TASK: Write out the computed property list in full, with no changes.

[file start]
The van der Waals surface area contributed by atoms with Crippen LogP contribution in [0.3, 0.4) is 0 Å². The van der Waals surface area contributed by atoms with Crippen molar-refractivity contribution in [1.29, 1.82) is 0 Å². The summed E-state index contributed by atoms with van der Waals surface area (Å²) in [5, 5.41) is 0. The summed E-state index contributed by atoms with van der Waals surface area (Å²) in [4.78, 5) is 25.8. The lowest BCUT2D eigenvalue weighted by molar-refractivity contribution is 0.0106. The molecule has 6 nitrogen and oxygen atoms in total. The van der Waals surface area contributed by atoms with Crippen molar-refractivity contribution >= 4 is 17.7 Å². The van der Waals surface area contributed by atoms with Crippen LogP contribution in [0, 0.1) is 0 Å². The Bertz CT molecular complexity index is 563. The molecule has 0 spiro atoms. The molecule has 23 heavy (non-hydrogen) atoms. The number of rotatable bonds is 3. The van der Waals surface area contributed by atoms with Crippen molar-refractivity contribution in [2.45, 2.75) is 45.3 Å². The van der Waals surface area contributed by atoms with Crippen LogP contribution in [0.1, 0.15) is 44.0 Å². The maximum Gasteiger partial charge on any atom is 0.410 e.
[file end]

The van der Waals surface area contributed by atoms with Crippen LogP contribution in [0.3, 0.4) is 0 Å². The van der Waals surface area contributed by atoms with Crippen molar-refractivity contribution in [1.29, 1.82) is 0 Å². The summed E-state index contributed by atoms with van der Waals surface area (Å²) in [5, 5.41) is 0. The summed E-state index contributed by atoms with van der Waals surface area (Å²) in [4.78, 5) is 25.8. The lowest BCUT2D eigenvalue weighted by molar-refractivity contribution is 0.0106. The molecule has 6 nitrogen and oxygen atoms in total. The van der Waals surface area contributed by atoms with Crippen molar-refractivity contribution >= 4 is 17.7 Å². The van der Waals surface area contributed by atoms with Crippen LogP contribution in [0, 0.1) is 0 Å². The Bertz CT molecular complexity index is 563. The molecule has 0 spiro atoms. The molecule has 23 heavy (non-hydrogen) atoms. The number of rotatable bonds is 3. The van der Waals surface area contributed by atoms with Crippen molar-refractivity contribution in [2.45, 2.75) is 45.3 Å². The van der Waals surface area contributed by atoms with Crippen LogP contribution in [0.1, 0.15) is 44.0 Å². The maximum Gasteiger partial charge on any atom is 0.410 e.